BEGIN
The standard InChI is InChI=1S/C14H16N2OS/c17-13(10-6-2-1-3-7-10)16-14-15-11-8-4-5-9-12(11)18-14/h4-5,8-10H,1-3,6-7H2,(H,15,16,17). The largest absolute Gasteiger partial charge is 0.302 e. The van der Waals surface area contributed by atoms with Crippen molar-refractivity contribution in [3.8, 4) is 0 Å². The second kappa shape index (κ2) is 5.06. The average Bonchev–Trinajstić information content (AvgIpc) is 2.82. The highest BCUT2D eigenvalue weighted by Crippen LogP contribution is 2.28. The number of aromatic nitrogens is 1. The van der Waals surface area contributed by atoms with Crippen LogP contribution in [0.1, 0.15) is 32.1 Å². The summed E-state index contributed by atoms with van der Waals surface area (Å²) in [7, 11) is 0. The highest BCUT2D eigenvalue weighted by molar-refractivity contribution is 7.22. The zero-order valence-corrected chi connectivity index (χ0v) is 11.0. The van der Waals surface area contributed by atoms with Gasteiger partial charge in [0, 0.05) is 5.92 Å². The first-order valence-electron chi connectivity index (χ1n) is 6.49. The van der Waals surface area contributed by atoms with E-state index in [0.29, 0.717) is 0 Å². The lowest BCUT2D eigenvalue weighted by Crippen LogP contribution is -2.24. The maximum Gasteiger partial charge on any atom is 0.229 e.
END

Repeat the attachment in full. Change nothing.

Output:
The standard InChI is InChI=1S/C14H16N2OS/c17-13(10-6-2-1-3-7-10)16-14-15-11-8-4-5-9-12(11)18-14/h4-5,8-10H,1-3,6-7H2,(H,15,16,17). The largest absolute Gasteiger partial charge is 0.302 e. The van der Waals surface area contributed by atoms with Crippen molar-refractivity contribution in [3.8, 4) is 0 Å². The second kappa shape index (κ2) is 5.06. The average Bonchev–Trinajstić information content (AvgIpc) is 2.82. The highest BCUT2D eigenvalue weighted by Crippen LogP contribution is 2.28. The number of aromatic nitrogens is 1. The van der Waals surface area contributed by atoms with Crippen LogP contribution in [0.1, 0.15) is 32.1 Å². The summed E-state index contributed by atoms with van der Waals surface area (Å²) in [7, 11) is 0. The highest BCUT2D eigenvalue weighted by molar-refractivity contribution is 7.22. The zero-order valence-corrected chi connectivity index (χ0v) is 11.0. The van der Waals surface area contributed by atoms with Gasteiger partial charge in [0, 0.05) is 5.92 Å². The first-order valence-electron chi connectivity index (χ1n) is 6.49. The van der Waals surface area contributed by atoms with E-state index in [0.29, 0.717) is 0 Å². The lowest BCUT2D eigenvalue weighted by Crippen LogP contribution is -2.24. The maximum Gasteiger partial charge on any atom is 0.229 e.